The results revealed that the countdown strategy was the most effective of the three methods as it ‘required a high level of concentration’.
Schulz says the level of intense concentration distracts the subject’s attention significantly from the sensation of pain.
‘In fact some of our subjects managed to reduce the perceived intensity of pain by 50 per cent,’ the lead author explained.
‘One participant later reported that she had successfully adopted the strategy during the most painful phase of childbirth.’
The team picked those strategies as they’d already shown that they can all help in the perception of pain – with each evoking a different pattern of neural activity.
In the new study, Schulz and his collaborators carried out a more detailed analysis of the MRI scans, for which they divided the brain into 360 regions.
‘Our aim was to determine which areas in the brain must work together in order to successfully reduce the perceived intensity of the pain,’ Schulz explains.
They didn’t find one single region or network in the brain that was activated by all three strategies. Different neural circuits in different brain regions acted in concert.
Schulz says this shows that the attenuation of pain is a highly complicated process requiring cooperation between many regions of the brain.
Analysis of the response to the countdown technique revealed close coordination between different parts of the insular cortex, among other patterns.
One of the volunteers later used the counting backwards from 1,000 in increments of seven technique during child birth and found it made a notable difference. Stock image
Distracting from the pain by picturing something beautiful or peaceful worked only when it evoked intensive flows of information between the frontal lobes.
The frontal lobes are important control centres and so this technique may require more control as the brain needs to search from more ‘compartments’ to find the right memory traces required to conjure up the ‘beautiful image’ being imagined.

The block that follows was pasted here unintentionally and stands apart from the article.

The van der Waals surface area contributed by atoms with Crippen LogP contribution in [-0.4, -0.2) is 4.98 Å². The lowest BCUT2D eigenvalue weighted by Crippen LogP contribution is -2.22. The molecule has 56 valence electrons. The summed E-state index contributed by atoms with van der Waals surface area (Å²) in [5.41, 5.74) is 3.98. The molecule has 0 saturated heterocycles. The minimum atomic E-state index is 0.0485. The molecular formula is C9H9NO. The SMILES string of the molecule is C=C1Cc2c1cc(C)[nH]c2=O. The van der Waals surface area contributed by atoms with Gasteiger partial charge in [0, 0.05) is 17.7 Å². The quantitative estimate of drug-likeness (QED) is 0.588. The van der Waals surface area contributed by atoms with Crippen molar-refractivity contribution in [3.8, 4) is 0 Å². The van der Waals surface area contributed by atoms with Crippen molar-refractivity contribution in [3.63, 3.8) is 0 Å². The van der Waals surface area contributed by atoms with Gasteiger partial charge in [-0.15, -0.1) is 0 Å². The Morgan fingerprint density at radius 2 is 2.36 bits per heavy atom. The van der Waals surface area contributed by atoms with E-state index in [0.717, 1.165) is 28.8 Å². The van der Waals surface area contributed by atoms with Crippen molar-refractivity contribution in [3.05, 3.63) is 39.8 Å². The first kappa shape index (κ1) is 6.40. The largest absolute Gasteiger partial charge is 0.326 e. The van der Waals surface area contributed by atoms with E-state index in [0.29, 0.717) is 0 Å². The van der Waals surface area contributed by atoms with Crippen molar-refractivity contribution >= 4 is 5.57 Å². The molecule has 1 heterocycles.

Comparatively speaking, counting backwards stepwise – even in such awkward steps – is likely to be a more highly constrained task.
‘To cope with pain, the brain makes use of a recipe that also works well in other contexts,’ says Anne Stankewitz, a co-author of the new paper.
That is the idea that ‘success depends on effective teamwork’, and in this case the different parts of the brain working together to reduce perceived pain levels.
Her team now plans to test whether their latest results can be usefully applied to patients with chronic pain.
The findings have been published in the journal eLife.
WHAT IS PAIN? A COMPLEX MIX INVOLVING OUR WHOLE BEING
Health professionals use different terms for different types of pain.
- Short-term pain is called Acute Pain. An example is a sprained ankle.
- Long-term is called Persistent or Chronic Pain. Back trouble or arthritis are examples.
- Pain that comes and goes is called Recurrent or Intermittent Pain. A tooth ache could be one.
Pain signals use the spinal cord and specialised nerve fibres to travel to our brain.
Pain is never ‘just in the mind’ or ‘just in the body’ – it is a complex mix involving our whole being.
Source: British Pain Society